Eyes Speak


The innocence spoke through the eyes.

She didn’t have a clue.

Confusion spoke through the eyes too.

This wasn’t normal.

Hesitation spoke too.

Was she supposed to stop this?

Would she be able to?

She was a child and he was so huge.


The hands were strong and sturdy.

The intentions were clear too.

The eyes searched for the familiar.

The nice lady was nowhere to be seen.

Pain spoke through the eyes now.

He was hurting her.

Fear spoke through the eyes now.

She worked up a scream.


No sound came.

But the nice lady was there!

She detached herself.

And ran outside the waiting room.

“There you are!”

The mother caught her outside.

“What happened?”

No answer came.


“I got your chips. Look!”

No hand came up to take it.

“I’m hurt,” she said, “He hurt me.”

“Who? Where?”

The mother dropped on her knees to see.

The eyes full of concern.

She kept quiet.

The mother coerced more.


Gathering courage, she motioned.

No response.

Thinking that mother didn’t understand,

She motioned again.

Silence. A pause.


“Uncle X.”

Another pause.

Then: “Hush, child!”


She was hurt,

Not physically this time.

“Don’t let your father hear this!”

The tears spilled on her cheeks.

What had she done? Was she wrong?

She kept asking herself this for years to come.

But she had learnt almost immediately

That she should keep silent.

Lost Music, Lights and Colours

It’s Diwali: The festival of lights. The festival of crackers, earthen lamps, Rangoli, sweets, new clothes. The last day of the Hindu year. The festival of good finally winning over evil. You can read more about it here.

And there’s also cleaning. ๐Ÿ™‚

Yeah, every year before Diwali, all people clean their houses from top to bottom. They rid their lives of clutter and welcome the new year with a clean and fresh outlook. I think it’s a wonderful tradition! Because, the material clutter often leads to mental clutter.

Like each year, the stuff in the cupboards comes out, the drawers are emptied of unwanted knick-knacks and papers. Only the things that matter are retained. Which brings me to our own drawers.

All my family is fond of music. I’ve grown up listening to old Lata Mangeshkar songs and classical music and Ghazals. And of course, my dearest, Madan Mohan! It was because of my family that I developed a taste for old Hindi music, and they learnt to appreciate new age music with me.

We had a huge collection of cassettes; Mum’s Mohd. Rafi and Asha Bhosle songs collection, Papa’s Jagjit Singh albums, my nursery rhymes and fairy tales! Though I can’t say they loved my cassettes particularly (How often can a grown-up listen to Mary had a Little Lamb?), I grew to love their cassettes and music immensely.


Well, times change. The age of digital music is here. So now it’s CDs (they’re getting old too, I know) and iTunes. And yes, it’s convenient and space-friendly and everything, but… But I sometimes miss the cassettes. And the fact that I had to listen to three boring songs before I got to the one that I really liked. (Using the Forward button too much spoilt the cassette). I remember we had a Philips tape-recorder-cum-cassette-player. And a walkman. And at least three pocket radios. And of course, the bigger radio. All of them have gone out of fashion and our home. We still have a stereo that can play cassettes apart from the CDs and the radio, but the cassette playing part doesn’t always work due to lack of use.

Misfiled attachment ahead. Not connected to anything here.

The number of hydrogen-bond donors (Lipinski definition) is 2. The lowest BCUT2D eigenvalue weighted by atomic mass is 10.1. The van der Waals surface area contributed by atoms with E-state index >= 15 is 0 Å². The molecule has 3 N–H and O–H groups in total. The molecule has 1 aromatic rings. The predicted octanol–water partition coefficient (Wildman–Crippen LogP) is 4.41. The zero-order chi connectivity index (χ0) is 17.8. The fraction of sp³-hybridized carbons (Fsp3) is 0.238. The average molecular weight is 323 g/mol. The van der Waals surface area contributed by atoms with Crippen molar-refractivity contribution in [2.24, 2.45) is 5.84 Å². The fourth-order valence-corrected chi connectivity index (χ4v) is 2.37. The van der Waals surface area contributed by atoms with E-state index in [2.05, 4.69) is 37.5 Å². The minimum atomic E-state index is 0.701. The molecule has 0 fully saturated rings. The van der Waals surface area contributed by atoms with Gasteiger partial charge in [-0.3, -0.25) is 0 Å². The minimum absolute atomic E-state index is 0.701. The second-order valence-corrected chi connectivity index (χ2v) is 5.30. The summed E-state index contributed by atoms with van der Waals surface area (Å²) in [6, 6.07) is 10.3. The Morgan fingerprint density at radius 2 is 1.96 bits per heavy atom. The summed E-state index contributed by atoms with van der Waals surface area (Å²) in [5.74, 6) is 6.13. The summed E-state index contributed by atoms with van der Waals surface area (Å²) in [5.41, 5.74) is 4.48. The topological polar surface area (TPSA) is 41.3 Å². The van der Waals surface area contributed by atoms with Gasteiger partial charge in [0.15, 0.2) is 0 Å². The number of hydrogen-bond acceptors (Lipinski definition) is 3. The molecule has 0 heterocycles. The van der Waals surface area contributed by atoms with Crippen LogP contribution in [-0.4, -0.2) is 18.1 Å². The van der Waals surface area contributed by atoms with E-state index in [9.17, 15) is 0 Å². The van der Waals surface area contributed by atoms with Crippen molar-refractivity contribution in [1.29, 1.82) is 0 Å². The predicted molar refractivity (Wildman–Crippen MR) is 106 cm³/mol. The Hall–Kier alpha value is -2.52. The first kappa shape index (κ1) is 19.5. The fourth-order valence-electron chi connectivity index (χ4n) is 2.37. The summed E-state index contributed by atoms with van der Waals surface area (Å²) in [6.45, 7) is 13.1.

This Diwali, we also got rid of a major part of our cassette collection. We’ve retained some classic collections and I’ve been given the job of finding those songs in a digital format. End of an era for me!

I found another thing too.ย That’s my first brush with music playing. ๐Ÿ™‚


I, of course, then moved on to bigger and better things. We have a Harmonium and a mini keyboard too. The harmonium is my father’s; my Mum used to sing and sometimes play. (She still sings by the way; the past tense is for the playing). When I learnt singing, the harmonium was my companion too. Though I never formally learnt how to play the Harmonium or the keyboard, I could carry simple tunes. Still can, I believe. ๐Ÿ™‚

But we don’t. Not very often. With other things taking priority, the harmonium and the keyboard are packed away. But they’re treasures and we would never give them away.

I gave away the music set pictured above, though. Along with some more of my old toys; I can’t seem to be able to part with all of them at once and have to wait every year to give some. It’s difficult, isn’t it? To give away one’s childhood.ย For most things, I’m not that sentimental. I’m good at getting rid of unwanted things. I don’t normally get attached to them all that much. And I very much realise the importance of cleansing one’s life. But there are certain things for which I convince myself with difficulty.

But I digress. I haven’t yet told you about the part I enjoy a lot during Diwali: Rangoli making. It’s made of coloured sand, and flowers and anything really. You just need colours. Like a temporary mosaic on the floor. Here’s what mine looks like this year. I kept it small and simple.


Another part that I love is the lighting of earthen lamps. There’s something about the diya flames, isn’t there?

diyas 010

I hope everyone has a great Diwali and a wonderful year ahead. ๐Ÿ™‚